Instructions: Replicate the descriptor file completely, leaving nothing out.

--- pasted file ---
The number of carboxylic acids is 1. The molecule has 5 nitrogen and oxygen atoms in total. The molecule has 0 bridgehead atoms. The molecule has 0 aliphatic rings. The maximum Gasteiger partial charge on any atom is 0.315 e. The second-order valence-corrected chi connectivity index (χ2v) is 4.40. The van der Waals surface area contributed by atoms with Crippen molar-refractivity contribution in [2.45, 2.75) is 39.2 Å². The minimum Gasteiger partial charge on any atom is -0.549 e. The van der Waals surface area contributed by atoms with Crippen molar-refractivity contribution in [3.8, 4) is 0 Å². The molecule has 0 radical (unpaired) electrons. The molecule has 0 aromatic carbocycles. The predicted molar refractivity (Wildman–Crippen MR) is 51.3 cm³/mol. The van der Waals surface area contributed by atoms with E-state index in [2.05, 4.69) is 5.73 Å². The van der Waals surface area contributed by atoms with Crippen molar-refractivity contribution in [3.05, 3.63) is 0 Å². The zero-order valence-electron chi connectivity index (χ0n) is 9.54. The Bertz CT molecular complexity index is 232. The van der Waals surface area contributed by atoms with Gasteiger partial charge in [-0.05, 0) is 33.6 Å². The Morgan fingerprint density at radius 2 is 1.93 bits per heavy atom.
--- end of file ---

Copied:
The number of carboxylic acids is 1. The molecule has 5 nitrogen and oxygen atoms in total. The molecule has 0 bridgehead atoms. The molecule has 0 aliphatic rings. The maximum Gasteiger partial charge on any atom is 0.315 e. The second-order valence-corrected chi connectivity index (χ2v) is 4.40. The van der Waals surface area contributed by atoms with Crippen molar-refractivity contribution in [2.45, 2.75) is 39.2 Å². The minimum Gasteiger partial charge on any atom is -0.549 e. The van der Waals surface area contributed by atoms with Crippen molar-refractivity contribution in [3.8, 4) is 0 Å². The molecule has 0 radical (unpaired) electrons. The molecule has 0 aromatic carbocycles. The predicted molar refractivity (Wildman–Crippen MR) is 51.3 cm³/mol. The van der Waals surface area contributed by atoms with E-state index in [2.05, 4.69) is 5.73 Å². The van der Waals surface area contributed by atoms with Crippen molar-refractivity contribution in [3.05, 3.63) is 0 Å². The zero-order valence-electron chi connectivity index (χ0n) is 9.54. The Bertz CT molecular complexity index is 232. The van der Waals surface area contributed by atoms with Gasteiger partial charge in [-0.05, 0) is 33.6 Å². The Morgan fingerprint density at radius 2 is 1.93 bits per heavy atom.